Born in Lexington, Kentucky in 1924, Julia Perry was a Black composer who studied widely, attending the Berkshire Music Centre and working with the great teacher Nadia Boulanger in Paris and then relocating to Florence for further study before returning home to the United States. She eventually settled into a life as a teacher and as a composer, working hard to integrate her African musical heritage with the Western musical language she had grown up with. She was apparently quite prolific, writing a dozen symphonies and a couple of operas in addition to her other works, until a series of strokes incapacitated her on the right side of her body. Undeterred, Perry taught herself to use her left hand to write, thus furthering her compositional career until she died in 1979, when she was only 55.
All that, and until last week I had never heard of her or her music [oops: this, it turns out, isn’t entirely correct! I need to search my own archives before saying things like this]. I think that’s the most sobering thing about this project I’ve been on in this space these past few months: realizing how all of these composers, who all wrote interesting pieces that should be heard, have never been on my radar before. There are a lot of reasons for that, of course. I, like many, tend to more easily gravitate to what I know than what I don’t. But there’s another, deeper, more insidious reason why these Black musical voices have been largely drowned out, and it’s pretty obvious what that reason is.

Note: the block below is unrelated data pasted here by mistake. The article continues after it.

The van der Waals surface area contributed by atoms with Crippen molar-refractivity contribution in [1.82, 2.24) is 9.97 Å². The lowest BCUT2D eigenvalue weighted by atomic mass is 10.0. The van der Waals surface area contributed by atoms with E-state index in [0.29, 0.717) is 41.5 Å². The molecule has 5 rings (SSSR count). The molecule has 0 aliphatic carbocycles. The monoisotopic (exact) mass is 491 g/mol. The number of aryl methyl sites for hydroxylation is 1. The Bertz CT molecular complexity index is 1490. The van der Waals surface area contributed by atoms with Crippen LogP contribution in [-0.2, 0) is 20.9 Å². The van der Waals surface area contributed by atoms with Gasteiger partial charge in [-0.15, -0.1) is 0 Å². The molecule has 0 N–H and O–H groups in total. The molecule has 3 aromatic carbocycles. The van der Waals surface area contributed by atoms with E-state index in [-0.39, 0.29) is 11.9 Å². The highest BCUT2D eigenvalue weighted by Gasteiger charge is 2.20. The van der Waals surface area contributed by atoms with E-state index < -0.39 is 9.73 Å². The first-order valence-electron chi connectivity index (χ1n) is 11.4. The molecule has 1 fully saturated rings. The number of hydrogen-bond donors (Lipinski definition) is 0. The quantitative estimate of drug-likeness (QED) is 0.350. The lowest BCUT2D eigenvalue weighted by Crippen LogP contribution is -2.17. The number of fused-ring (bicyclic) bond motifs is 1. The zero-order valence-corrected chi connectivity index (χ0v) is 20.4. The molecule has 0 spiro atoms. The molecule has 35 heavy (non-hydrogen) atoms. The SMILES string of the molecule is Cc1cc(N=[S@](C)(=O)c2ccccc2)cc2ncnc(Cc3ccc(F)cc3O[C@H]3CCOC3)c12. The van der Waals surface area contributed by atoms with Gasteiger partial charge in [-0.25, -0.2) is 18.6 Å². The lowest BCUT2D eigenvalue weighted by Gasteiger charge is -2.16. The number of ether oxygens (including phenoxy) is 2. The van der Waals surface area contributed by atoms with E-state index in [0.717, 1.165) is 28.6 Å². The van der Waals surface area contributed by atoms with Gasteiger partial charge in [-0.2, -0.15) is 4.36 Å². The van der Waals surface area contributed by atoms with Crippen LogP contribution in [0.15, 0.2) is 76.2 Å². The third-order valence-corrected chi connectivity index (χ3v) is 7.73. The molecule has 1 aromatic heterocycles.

Here is a sacred work by Julia Perry, her setting of the Stabat mater. Many composers have written the Stabat mater over the centuries, adapting the hymn and text to new musical language each time out. Perry’s is a contemplative and modernist setting for string orchestra and contralto. The sound strikes me as somewhere between Black spiritual and Catholic chant, with the hypnotic qualities of each. Fascinating piece.